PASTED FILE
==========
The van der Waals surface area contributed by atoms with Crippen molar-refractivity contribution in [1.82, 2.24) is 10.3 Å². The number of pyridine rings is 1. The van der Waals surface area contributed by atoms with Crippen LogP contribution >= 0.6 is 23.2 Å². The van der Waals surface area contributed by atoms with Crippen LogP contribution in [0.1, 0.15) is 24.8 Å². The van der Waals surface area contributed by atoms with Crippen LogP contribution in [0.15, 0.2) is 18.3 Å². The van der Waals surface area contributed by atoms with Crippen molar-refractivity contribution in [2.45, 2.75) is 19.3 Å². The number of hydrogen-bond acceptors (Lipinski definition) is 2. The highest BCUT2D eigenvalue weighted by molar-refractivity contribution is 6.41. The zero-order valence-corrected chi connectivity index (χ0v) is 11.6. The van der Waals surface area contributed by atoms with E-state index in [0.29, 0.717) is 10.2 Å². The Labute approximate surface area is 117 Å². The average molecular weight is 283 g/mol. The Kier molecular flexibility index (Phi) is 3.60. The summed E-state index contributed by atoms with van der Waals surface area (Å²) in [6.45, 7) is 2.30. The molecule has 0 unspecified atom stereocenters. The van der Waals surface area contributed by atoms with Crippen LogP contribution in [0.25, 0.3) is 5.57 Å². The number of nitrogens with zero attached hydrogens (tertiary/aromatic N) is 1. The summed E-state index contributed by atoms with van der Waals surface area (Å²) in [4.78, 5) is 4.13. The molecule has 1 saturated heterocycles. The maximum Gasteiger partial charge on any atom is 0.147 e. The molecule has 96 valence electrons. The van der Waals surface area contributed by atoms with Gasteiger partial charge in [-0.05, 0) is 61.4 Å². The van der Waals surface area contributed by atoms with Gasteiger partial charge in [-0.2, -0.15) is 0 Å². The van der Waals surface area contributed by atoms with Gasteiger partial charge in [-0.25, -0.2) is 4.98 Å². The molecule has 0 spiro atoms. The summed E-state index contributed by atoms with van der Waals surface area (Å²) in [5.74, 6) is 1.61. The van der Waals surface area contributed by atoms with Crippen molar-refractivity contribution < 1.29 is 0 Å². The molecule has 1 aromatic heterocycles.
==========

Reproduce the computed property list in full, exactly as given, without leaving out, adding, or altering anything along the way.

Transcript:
The van der Waals surface area contributed by atoms with Crippen molar-refractivity contribution in [1.82, 2.24) is 10.3 Å². The number of pyridine rings is 1. The van der Waals surface area contributed by atoms with Crippen LogP contribution >= 0.6 is 23.2 Å². The van der Waals surface area contributed by atoms with Crippen LogP contribution in [0.1, 0.15) is 24.8 Å². The van der Waals surface area contributed by atoms with Crippen LogP contribution in [0.15, 0.2) is 18.3 Å². The van der Waals surface area contributed by atoms with Crippen molar-refractivity contribution in [2.45, 2.75) is 19.3 Å². The number of hydrogen-bond acceptors (Lipinski definition) is 2. The highest BCUT2D eigenvalue weighted by molar-refractivity contribution is 6.41. The zero-order valence-corrected chi connectivity index (χ0v) is 11.6. The van der Waals surface area contributed by atoms with E-state index in [0.29, 0.717) is 10.2 Å². The Labute approximate surface area is 117 Å². The average molecular weight is 283 g/mol. The Kier molecular flexibility index (Phi) is 3.60. The summed E-state index contributed by atoms with van der Waals surface area (Å²) in [6.45, 7) is 2.30. The molecule has 0 unspecified atom stereocenters. The van der Waals surface area contributed by atoms with Crippen LogP contribution in [0.25, 0.3) is 5.57 Å². The number of nitrogens with zero attached hydrogens (tertiary/aromatic N) is 1. The summed E-state index contributed by atoms with van der Waals surface area (Å²) in [4.78, 5) is 4.13. The molecule has 1 saturated heterocycles. The maximum Gasteiger partial charge on any atom is 0.147 e. The molecule has 96 valence electrons. The van der Waals surface area contributed by atoms with Gasteiger partial charge in [-0.05, 0) is 61.4 Å². The van der Waals surface area contributed by atoms with Gasteiger partial charge in [-0.2, -0.15) is 0 Å². The van der Waals surface area contributed by atoms with Gasteiger partial charge in [-0.25, -0.2) is 4.98 Å². The molecule has 0 spiro atoms. The summed E-state index contributed by atoms with van der Waals surface area (Å²) in [5.74, 6) is 1.61. The van der Waals surface area contributed by atoms with Crippen molar-refractivity contribution < 1.29 is 0 Å². The molecule has 1 aromatic heterocycles.